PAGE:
To this comment:

Stability Issues:

Other than licensing issues being required for different domains, it has been relatively stable.

My response:
Either I am misunderstanding this comment, or the comment is incorrect about licensing per domain. SQL safe is licensed per # of instances to be backed up. Idera doesn’t charge for restore only instances. SQLsafe works with backup of instances even going across un-trusted domains. on a side note....does licensing really have anything to do with stability. From my experience, SQLsafe stability is solid and reliable. SQL Safe is very well tested, across SQL versions, collations, and data types. You can look at other backup tools which may hide “known issues” related to compatibility and other issues. Yet SQL safe is a very reliable backup and restore solution and has been around for more than a decade.

To this comment:

Other Solutions Considered:

Remember to test out full backup and restore of an entire server to see if you like the way it works. Also - make sure that don't use this product if you have to run transactional replication - SQL Server doesn't work with .SAFE file types and running the Idera conversion utility took 5 times longer to create SQL backup file from a SAFE backup file than it does to just take the backup in SQL Server mode to begin with.

My response:

The backup policies in SQL safe are intelligent and even pick up new databases which get added, so that you don’t have to babysit the policy. But the policy can be created to manage backups for many instances, multiple databases, across the enterprise. The policies are easy to create and manage through the easy to use policy creation wizard.

About the comment to “watch out for replication...” when using SQLsafe.

SQLsafe Backup policies can be configured independent of replication. Copy only backups even protect the LSN values from being truncated. There is NO REQUIREMENT to convert .safe to .bak files. The conversion utility is there as a polite convenient add on, in case you need to convert a backup file to native. It is not something you typically would need to use daily. SQLsafe accesses the database through the Microsoft provided VDI. A backup operation will not affect the replication, especially when using copy only backups which will not remove the inactive LSN values.


Not trying to knock the product review, as I am interested in good productive feedback. But I want to be sure that the product is looked at fairly and completely and that I can help you and others understand it better.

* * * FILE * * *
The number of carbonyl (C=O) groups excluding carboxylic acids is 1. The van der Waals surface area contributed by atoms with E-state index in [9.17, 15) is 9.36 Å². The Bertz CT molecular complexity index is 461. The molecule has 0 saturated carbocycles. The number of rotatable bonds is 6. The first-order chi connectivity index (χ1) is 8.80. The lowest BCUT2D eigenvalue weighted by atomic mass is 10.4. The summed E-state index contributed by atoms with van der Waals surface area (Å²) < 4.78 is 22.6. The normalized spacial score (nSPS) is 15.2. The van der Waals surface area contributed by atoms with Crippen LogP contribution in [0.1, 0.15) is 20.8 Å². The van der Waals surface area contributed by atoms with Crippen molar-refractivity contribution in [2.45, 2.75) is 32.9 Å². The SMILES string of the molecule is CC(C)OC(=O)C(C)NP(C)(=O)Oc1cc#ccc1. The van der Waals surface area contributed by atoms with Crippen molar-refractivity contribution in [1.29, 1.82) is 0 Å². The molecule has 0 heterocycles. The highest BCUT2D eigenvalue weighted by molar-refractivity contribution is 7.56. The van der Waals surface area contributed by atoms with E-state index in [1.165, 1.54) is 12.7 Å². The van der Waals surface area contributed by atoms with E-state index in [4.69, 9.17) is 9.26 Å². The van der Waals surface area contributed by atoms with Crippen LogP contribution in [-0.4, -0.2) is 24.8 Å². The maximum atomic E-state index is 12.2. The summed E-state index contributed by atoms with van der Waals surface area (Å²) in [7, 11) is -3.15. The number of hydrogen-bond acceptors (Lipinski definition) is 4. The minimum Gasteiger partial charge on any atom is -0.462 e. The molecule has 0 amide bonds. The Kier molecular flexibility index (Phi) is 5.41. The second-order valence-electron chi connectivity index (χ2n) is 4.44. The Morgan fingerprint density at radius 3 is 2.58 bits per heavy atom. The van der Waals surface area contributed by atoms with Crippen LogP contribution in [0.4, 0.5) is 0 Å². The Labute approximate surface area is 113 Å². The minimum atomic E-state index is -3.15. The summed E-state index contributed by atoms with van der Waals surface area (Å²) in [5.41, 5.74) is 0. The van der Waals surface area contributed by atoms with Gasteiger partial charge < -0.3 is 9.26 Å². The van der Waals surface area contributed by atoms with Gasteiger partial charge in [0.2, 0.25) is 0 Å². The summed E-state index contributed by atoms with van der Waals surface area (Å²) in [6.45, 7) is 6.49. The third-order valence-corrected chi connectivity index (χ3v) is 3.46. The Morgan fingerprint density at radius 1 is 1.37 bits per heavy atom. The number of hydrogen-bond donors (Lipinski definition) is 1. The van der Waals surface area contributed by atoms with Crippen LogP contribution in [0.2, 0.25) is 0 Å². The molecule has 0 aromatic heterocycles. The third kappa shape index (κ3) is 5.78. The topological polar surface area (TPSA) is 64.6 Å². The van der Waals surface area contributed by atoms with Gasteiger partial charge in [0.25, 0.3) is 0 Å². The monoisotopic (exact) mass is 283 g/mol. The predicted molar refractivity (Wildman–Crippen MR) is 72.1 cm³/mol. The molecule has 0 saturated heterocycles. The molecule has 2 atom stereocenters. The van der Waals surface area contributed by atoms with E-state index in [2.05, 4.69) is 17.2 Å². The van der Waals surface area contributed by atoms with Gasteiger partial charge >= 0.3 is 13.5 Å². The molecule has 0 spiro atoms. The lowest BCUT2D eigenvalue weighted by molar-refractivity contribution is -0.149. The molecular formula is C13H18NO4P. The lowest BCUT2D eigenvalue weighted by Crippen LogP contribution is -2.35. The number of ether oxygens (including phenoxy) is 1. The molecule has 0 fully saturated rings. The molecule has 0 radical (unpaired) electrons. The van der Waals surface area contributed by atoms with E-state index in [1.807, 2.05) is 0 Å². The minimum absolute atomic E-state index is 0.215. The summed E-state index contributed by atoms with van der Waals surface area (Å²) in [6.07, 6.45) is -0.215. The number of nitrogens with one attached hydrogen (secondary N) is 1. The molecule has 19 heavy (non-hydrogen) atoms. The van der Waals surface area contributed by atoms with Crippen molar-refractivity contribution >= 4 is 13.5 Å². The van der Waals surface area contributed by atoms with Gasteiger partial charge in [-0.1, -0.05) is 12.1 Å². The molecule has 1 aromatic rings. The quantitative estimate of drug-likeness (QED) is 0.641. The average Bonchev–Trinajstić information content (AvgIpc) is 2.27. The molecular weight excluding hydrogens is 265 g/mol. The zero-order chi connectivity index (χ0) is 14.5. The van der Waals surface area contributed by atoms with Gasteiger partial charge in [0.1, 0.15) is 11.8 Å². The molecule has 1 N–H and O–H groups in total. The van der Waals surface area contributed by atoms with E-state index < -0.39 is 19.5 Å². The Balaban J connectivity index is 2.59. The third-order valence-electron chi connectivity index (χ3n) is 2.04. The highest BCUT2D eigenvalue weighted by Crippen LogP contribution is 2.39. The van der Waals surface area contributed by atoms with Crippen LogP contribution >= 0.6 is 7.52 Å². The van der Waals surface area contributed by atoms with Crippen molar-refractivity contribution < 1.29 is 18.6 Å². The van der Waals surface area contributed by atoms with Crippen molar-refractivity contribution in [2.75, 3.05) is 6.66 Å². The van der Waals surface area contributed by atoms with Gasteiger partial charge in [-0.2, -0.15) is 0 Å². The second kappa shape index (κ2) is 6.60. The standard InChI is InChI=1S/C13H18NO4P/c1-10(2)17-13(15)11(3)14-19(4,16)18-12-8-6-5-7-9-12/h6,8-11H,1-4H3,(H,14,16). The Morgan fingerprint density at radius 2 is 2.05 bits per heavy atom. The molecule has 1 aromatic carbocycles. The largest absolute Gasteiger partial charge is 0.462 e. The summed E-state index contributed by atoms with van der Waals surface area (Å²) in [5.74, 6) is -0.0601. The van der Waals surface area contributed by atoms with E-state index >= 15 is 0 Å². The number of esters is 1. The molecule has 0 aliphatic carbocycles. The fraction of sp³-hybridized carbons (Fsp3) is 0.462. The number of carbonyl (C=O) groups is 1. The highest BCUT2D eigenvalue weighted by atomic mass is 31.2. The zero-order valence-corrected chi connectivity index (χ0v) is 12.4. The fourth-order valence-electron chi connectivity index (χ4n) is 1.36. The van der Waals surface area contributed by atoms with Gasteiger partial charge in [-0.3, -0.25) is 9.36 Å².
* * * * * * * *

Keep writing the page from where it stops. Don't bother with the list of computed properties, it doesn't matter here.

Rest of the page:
In the review, so much functionality was left out. The comments didn’t address other important key features that other audiences reading the product review might consider useful information such as (just to name a few):

• Instant restore capability
• SQL virtual database capability
• Ease of use and centralized management
• Object level recovery
• Amazon S3 cloud support
• EMC Data domain support
• TSM integration
• Availability group support
• Backup mirroring to multiple locations
• Network resiliency options
• Backup operation striping
• Backup reporting
• Web interface or console
• point in time select and restore

Because of that, it is possible for me to consider this product review to be leaning toward opinionated in certain areas as it is not completely reviewing the product inits entirety. Perhaps you had a unique bad experience which did not present the results you expected. I would hope that is not typical. I always encourage anyone considering a good reliable SQL Server backup solution to build their own conclusions. Just try Idera SQLsafe and make an opinion for themselves. The Idera website makes it is easy to download a trial. The trial comes with a license key embedded. It’s easy to start using the product right away with its simple three tier architecture installation. Idera engineers can also be available to help install the product if required. After the install of SQL safe, take a backup of a large database using I-size compression. Configure the backup to write the archive to a UNC path or local drive...or both. Pay attention to the resulting compression. Look at the speed of the backup. Compare the results to your current backup performance. Consider the other features. Try the instant restore capability. Hit the timer after you start an instant restore, and see how long it takes before the database is displayed as restored and "online". I just think that you will find the product features, functionality, usability, and performance to be exceptional.

13 December 16